Andrea Witherspoon is a Delta Gamma Alumni and a Captain in the United States Army. She represented Delta Gamma after winning a national contest to run with a blinded veteran during CIM. Brad Morris is Travis’s friend and esteemed business partner with whom he co-founded their company Graphspan.

We could not have run CIM without the enduring service to us of these excellent volunteers.

The visual impairment portion of CIM would also not have been possible without the efforts of Richard Hunter. Richard is a blinded veteran who served in the military in the 1990s. He lives the BVA motto as he selflessly advocates for and assists his blinded peers in endurance sports. Around 2007, Richard approached CIM’s organizers about including a visually impaired category, similar to what the Boston and New York marathons do. CIM officials immediately concurred with his rationale for making the request and allowed him to aid in the development of this category. What started as two visually impaired runners in 2007 has evolved into the aforementioned 48 runners and 60 sighted guides in 2015.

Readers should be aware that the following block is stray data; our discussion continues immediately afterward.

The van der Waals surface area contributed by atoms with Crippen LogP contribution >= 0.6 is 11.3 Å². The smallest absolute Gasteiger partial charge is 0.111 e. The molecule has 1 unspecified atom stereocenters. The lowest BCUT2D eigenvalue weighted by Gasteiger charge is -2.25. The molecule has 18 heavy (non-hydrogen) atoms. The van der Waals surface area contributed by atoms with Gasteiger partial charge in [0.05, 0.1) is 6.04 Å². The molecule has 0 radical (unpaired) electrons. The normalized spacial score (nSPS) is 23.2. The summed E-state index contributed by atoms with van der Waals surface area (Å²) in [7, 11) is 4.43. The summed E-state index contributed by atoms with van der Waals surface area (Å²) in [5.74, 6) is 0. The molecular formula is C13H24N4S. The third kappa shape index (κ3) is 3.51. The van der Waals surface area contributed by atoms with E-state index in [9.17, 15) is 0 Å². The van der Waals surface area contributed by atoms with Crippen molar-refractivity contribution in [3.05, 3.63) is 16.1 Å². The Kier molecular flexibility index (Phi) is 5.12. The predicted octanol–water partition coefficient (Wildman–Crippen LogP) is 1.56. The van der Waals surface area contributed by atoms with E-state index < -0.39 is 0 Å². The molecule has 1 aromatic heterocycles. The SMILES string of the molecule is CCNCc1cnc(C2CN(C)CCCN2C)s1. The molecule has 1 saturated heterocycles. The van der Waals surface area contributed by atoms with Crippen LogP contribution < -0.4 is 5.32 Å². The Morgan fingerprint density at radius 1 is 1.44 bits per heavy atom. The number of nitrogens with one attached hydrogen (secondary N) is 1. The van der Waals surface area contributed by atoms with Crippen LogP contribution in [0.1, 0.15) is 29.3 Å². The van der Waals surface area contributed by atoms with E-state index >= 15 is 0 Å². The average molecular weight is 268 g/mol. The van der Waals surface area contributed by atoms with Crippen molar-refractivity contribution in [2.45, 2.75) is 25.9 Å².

The BVA Operation Peer Support Committee’s involvement in CIM was more than its mere participation in the event. The Committee acted as a catalyst to promote the Blinded Veterans Association among the visually impaired veteran runners, USABA, and Delta Gamma.

The significance of our connection to USABA is the fact that it is the premier organization for blinded veterans interested in becoming athletes and participating in the World Games or Paralympic Games. Through a VA adaptive sports grant, USABA covered travel and lodging costs for all of the veterans who are USABA members, thus making their attendance and participation possible.

Looking into the future, it is indeed feasible, through a unified BVA and USABA advocacy campaign, that we might succeed in efforts to increase the number of visually impaired adaptive sporting events at VA’s Golden Age Games or at President George W. Bush’s Invictus Games. Currently, blinded veterans are marginalized to just one or two events in these recreational programs for the disabled.